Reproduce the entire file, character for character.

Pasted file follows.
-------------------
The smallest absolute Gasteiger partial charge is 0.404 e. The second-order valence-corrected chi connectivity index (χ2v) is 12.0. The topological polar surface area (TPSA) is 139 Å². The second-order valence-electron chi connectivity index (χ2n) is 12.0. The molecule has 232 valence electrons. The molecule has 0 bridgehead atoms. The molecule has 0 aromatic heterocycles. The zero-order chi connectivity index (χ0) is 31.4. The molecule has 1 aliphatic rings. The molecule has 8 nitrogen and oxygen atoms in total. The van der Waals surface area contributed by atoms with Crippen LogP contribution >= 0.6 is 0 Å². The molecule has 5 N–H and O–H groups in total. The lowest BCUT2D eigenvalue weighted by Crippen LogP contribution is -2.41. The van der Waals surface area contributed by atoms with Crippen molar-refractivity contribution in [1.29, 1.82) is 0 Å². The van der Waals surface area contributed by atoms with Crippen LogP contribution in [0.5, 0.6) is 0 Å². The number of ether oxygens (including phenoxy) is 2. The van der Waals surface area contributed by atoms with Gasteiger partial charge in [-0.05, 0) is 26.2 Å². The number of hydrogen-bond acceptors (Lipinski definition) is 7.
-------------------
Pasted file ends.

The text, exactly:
The smallest absolute Gasteiger partial charge is 0.404 e. The second-order valence-corrected chi connectivity index (χ2v) is 12.0. The topological polar surface area (TPSA) is 139 Å². The second-order valence-electron chi connectivity index (χ2n) is 12.0. The molecule has 232 valence electrons. The molecule has 0 bridgehead atoms. The molecule has 0 aromatic heterocycles. The zero-order chi connectivity index (χ0) is 31.4. The molecule has 1 aliphatic rings. The molecule has 8 nitrogen and oxygen atoms in total. The van der Waals surface area contributed by atoms with Crippen LogP contribution >= 0.6 is 0 Å². The molecule has 5 N–H and O–H groups in total. The lowest BCUT2D eigenvalue weighted by Crippen LogP contribution is -2.41. The van der Waals surface area contributed by atoms with Crippen molar-refractivity contribution in [1.29, 1.82) is 0 Å². The van der Waals surface area contributed by atoms with Crippen LogP contribution in [0.5, 0.6) is 0 Å². The number of ether oxygens (including phenoxy) is 2. The van der Waals surface area contributed by atoms with Gasteiger partial charge in [-0.05, 0) is 26.2 Å². The number of hydrogen-bond acceptors (Lipinski definition) is 7.